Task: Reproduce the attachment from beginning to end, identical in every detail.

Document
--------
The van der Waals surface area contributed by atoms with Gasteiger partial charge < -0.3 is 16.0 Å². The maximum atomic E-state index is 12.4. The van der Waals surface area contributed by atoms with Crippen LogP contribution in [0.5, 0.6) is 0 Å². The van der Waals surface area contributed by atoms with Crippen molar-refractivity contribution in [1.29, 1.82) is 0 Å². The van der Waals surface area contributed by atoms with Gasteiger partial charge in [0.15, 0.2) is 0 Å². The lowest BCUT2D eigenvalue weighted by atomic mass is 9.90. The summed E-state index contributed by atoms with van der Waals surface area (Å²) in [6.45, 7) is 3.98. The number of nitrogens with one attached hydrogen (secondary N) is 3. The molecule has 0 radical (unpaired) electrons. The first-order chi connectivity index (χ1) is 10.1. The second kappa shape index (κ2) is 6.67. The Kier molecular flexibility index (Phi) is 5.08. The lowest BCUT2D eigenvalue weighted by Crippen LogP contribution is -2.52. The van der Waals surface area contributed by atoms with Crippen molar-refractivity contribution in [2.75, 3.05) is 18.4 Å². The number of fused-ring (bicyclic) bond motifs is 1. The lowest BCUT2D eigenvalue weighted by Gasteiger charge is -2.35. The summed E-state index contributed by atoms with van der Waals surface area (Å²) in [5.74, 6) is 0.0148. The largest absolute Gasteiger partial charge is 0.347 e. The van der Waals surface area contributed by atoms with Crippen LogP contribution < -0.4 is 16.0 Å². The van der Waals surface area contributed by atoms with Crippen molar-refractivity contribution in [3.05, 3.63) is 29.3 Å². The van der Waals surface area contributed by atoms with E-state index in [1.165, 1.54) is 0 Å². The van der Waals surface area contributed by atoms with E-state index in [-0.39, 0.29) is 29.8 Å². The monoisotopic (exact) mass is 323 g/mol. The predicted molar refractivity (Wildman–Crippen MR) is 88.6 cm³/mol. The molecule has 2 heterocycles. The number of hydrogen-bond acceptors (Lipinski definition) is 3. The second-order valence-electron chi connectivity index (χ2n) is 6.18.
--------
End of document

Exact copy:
The van der Waals surface area contributed by atoms with Gasteiger partial charge < -0.3 is 16.0 Å². The maximum atomic E-state index is 12.4. The van der Waals surface area contributed by atoms with Crippen LogP contribution in [0.5, 0.6) is 0 Å². The van der Waals surface area contributed by atoms with Crippen molar-refractivity contribution in [1.29, 1.82) is 0 Å². The van der Waals surface area contributed by atoms with Gasteiger partial charge in [0.15, 0.2) is 0 Å². The lowest BCUT2D eigenvalue weighted by atomic mass is 9.90. The summed E-state index contributed by atoms with van der Waals surface area (Å²) in [6.45, 7) is 3.98. The number of nitrogens with one attached hydrogen (secondary N) is 3. The molecule has 0 radical (unpaired) electrons. The first-order chi connectivity index (χ1) is 10.1. The second kappa shape index (κ2) is 6.67. The Kier molecular flexibility index (Phi) is 5.08. The lowest BCUT2D eigenvalue weighted by Crippen LogP contribution is -2.52. The van der Waals surface area contributed by atoms with Crippen molar-refractivity contribution in [2.75, 3.05) is 18.4 Å². The number of fused-ring (bicyclic) bond motifs is 1. The lowest BCUT2D eigenvalue weighted by Gasteiger charge is -2.35. The summed E-state index contributed by atoms with van der Waals surface area (Å²) in [5.74, 6) is 0.0148. The largest absolute Gasteiger partial charge is 0.347 e. The van der Waals surface area contributed by atoms with Crippen LogP contribution < -0.4 is 16.0 Å². The van der Waals surface area contributed by atoms with Crippen molar-refractivity contribution in [3.05, 3.63) is 29.3 Å². The van der Waals surface area contributed by atoms with E-state index in [1.165, 1.54) is 0 Å². The van der Waals surface area contributed by atoms with E-state index in [-0.39, 0.29) is 29.8 Å². The monoisotopic (exact) mass is 323 g/mol. The predicted molar refractivity (Wildman–Crippen MR) is 88.6 cm³/mol. The molecule has 2 heterocycles. The number of hydrogen-bond acceptors (Lipinski definition) is 3. The second-order valence-electron chi connectivity index (χ2n) is 6.18.